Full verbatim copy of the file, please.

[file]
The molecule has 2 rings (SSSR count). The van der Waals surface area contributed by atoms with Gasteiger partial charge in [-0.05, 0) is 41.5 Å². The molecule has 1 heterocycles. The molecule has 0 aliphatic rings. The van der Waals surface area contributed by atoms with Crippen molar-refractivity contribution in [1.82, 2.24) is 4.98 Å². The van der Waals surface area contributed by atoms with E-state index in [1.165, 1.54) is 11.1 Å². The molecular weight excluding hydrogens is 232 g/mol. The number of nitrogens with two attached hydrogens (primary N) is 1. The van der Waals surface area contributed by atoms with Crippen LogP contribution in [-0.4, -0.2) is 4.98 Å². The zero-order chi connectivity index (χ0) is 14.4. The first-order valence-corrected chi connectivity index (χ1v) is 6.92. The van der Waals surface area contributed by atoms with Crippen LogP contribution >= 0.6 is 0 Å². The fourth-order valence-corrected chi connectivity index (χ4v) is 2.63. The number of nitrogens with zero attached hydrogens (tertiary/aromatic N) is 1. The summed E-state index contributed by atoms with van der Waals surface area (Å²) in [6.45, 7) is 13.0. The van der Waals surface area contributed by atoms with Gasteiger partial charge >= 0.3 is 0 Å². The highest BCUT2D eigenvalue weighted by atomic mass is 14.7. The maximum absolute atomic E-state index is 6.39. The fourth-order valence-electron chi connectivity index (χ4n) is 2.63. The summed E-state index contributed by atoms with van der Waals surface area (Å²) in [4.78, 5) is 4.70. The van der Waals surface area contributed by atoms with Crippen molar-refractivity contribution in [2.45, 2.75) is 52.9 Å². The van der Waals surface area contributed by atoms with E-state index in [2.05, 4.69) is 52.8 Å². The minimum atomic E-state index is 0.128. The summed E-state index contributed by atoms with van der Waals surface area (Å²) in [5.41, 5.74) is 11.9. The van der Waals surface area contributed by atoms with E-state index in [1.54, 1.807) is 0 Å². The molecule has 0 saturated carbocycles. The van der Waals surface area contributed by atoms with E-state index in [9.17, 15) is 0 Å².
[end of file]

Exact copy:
The molecule has 2 rings (SSSR count). The van der Waals surface area contributed by atoms with Gasteiger partial charge in [-0.05, 0) is 41.5 Å². The molecule has 1 heterocycles. The molecule has 0 aliphatic rings. The van der Waals surface area contributed by atoms with Crippen molar-refractivity contribution in [1.82, 2.24) is 4.98 Å². The van der Waals surface area contributed by atoms with E-state index in [1.165, 1.54) is 11.1 Å². The molecular weight excluding hydrogens is 232 g/mol. The number of nitrogens with two attached hydrogens (primary N) is 1. The van der Waals surface area contributed by atoms with Crippen LogP contribution in [-0.4, -0.2) is 4.98 Å². The zero-order chi connectivity index (χ0) is 14.4. The first-order valence-corrected chi connectivity index (χ1v) is 6.92. The van der Waals surface area contributed by atoms with Crippen LogP contribution >= 0.6 is 0 Å². The fourth-order valence-corrected chi connectivity index (χ4v) is 2.63. The number of nitrogens with zero attached hydrogens (tertiary/aromatic N) is 1. The summed E-state index contributed by atoms with van der Waals surface area (Å²) in [6.45, 7) is 13.0. The van der Waals surface area contributed by atoms with Gasteiger partial charge >= 0.3 is 0 Å². The highest BCUT2D eigenvalue weighted by atomic mass is 14.7. The maximum absolute atomic E-state index is 6.39. The fourth-order valence-electron chi connectivity index (χ4n) is 2.63. The summed E-state index contributed by atoms with van der Waals surface area (Å²) in [4.78, 5) is 4.70. The van der Waals surface area contributed by atoms with Crippen molar-refractivity contribution in [2.45, 2.75) is 52.9 Å². The van der Waals surface area contributed by atoms with E-state index in [2.05, 4.69) is 52.8 Å². The minimum atomic E-state index is 0.128. The summed E-state index contributed by atoms with van der Waals surface area (Å²) in [5.41, 5.74) is 11.9. The van der Waals surface area contributed by atoms with E-state index in [1.54, 1.807) is 0 Å². The molecule has 0 saturated carbocycles. The van der Waals surface area contributed by atoms with E-state index in [9.17, 15) is 0 Å².